For now, most people don’t think that Iraq is another Vietnam, which seems reasonable measured by geographic differences and by the simple point that the US can theoretically, for now, get out of Iraq faster than they ever thought they could in South east Asia. But each was an avoidable quagmire (of various kinds), prompted by stupidity, ideology, hubris, fear (take your pick) masquerading as policy. Personally, while acknowledging that the death toll and atrocities recorded in Vietnam far outweighed anything accumulated in Iraq so far, I find it easier (albeit with hindsight and based on no first hand knowledge) to accept the Vietnam war – at least the idea of it – as a consequence of its time. The nearness in time of World War Two and the Cuban missile crisis, in a Cold war environment, in a world not even that securely installed in the modern industrial age, let alone our own high-communication iteration of it, seems to me to have had better reasons for obsessing about geopolitical footholds.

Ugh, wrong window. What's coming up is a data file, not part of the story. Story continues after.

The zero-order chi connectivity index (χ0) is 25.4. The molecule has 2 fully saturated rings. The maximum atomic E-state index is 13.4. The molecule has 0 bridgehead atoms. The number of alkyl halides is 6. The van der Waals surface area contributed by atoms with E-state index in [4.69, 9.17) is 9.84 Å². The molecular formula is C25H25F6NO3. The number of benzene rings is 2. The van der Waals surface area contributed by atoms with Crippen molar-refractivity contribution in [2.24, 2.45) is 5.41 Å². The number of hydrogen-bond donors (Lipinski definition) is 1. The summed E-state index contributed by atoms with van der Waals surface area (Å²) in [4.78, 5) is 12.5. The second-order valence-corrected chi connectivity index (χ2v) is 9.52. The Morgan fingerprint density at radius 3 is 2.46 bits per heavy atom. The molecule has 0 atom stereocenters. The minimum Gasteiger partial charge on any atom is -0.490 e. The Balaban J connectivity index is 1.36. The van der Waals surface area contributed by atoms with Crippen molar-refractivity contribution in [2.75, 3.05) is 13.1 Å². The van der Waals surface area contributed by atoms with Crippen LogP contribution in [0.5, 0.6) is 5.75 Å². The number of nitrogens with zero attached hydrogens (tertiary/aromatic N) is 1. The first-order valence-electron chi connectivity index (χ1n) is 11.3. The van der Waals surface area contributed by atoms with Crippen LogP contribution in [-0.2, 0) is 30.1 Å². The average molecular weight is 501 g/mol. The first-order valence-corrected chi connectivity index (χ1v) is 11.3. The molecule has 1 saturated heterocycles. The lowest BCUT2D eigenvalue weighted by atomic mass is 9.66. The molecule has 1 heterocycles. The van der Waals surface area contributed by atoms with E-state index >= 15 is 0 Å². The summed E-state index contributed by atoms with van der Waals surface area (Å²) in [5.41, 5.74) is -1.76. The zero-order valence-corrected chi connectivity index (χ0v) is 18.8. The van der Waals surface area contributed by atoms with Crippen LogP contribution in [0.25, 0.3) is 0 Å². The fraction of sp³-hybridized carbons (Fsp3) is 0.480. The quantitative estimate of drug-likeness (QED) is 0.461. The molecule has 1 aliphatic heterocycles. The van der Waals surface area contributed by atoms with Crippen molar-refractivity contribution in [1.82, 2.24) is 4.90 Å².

With Iraq, none of that seems to apply. For every rationale handed out in a sound bite at one time or another, you can throw out a counterexample that merely underlines the arbitrariness of the project. Weapons of mass destruction – so why not North Korea? Mistreatment of Iraqi people – so why not Zimbabwe or a dozen others? And that doesn’t address the so-called policy goals that were hurt by the war (a stable economy; the broader imperatives of international cooperation) but for which the positives were meant to be so overwhelming as to sweep them aside.